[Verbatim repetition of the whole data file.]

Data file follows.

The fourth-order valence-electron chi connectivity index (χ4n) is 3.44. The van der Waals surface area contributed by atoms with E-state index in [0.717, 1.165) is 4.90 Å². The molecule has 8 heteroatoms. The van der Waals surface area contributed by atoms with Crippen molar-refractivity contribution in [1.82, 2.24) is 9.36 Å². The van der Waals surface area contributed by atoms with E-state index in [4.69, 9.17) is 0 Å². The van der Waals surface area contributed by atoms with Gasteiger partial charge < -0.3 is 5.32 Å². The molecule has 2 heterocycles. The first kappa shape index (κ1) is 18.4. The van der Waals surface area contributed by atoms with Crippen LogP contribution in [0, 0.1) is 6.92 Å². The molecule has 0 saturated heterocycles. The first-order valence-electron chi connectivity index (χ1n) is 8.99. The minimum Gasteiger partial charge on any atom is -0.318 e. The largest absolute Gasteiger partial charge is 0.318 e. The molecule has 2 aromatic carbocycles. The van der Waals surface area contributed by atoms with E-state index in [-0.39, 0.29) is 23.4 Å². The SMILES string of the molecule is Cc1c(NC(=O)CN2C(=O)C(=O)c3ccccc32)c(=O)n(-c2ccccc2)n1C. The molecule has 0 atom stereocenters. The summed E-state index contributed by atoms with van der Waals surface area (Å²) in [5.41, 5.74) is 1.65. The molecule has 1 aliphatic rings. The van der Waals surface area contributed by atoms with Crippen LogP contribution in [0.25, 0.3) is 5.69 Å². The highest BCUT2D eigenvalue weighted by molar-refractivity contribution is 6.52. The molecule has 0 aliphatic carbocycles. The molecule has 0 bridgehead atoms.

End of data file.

The fourth-order valence-electron chi connectivity index (χ4n) is 3.44. The van der Waals surface area contributed by atoms with E-state index in [0.717, 1.165) is 4.90 Å². The molecule has 8 heteroatoms. The van der Waals surface area contributed by atoms with Crippen molar-refractivity contribution in [1.82, 2.24) is 9.36 Å². The van der Waals surface area contributed by atoms with E-state index in [4.69, 9.17) is 0 Å². The van der Waals surface area contributed by atoms with Gasteiger partial charge < -0.3 is 5.32 Å². The molecule has 2 heterocycles. The first kappa shape index (κ1) is 18.4. The van der Waals surface area contributed by atoms with Crippen LogP contribution in [0, 0.1) is 6.92 Å². The molecule has 0 saturated heterocycles. The first-order valence-electron chi connectivity index (χ1n) is 8.99. The minimum Gasteiger partial charge on any atom is -0.318 e. The largest absolute Gasteiger partial charge is 0.318 e. The molecule has 2 aromatic carbocycles. The van der Waals surface area contributed by atoms with E-state index in [-0.39, 0.29) is 23.4 Å². The SMILES string of the molecule is Cc1c(NC(=O)CN2C(=O)C(=O)c3ccccc32)c(=O)n(-c2ccccc2)n1C. The molecule has 0 atom stereocenters. The summed E-state index contributed by atoms with van der Waals surface area (Å²) in [5.41, 5.74) is 1.65. The molecule has 1 aliphatic rings. The van der Waals surface area contributed by atoms with Crippen LogP contribution in [0.25, 0.3) is 5.69 Å². The highest BCUT2D eigenvalue weighted by molar-refractivity contribution is 6.52. The molecule has 0 aliphatic carbocycles. The molecule has 0 bridgehead atoms.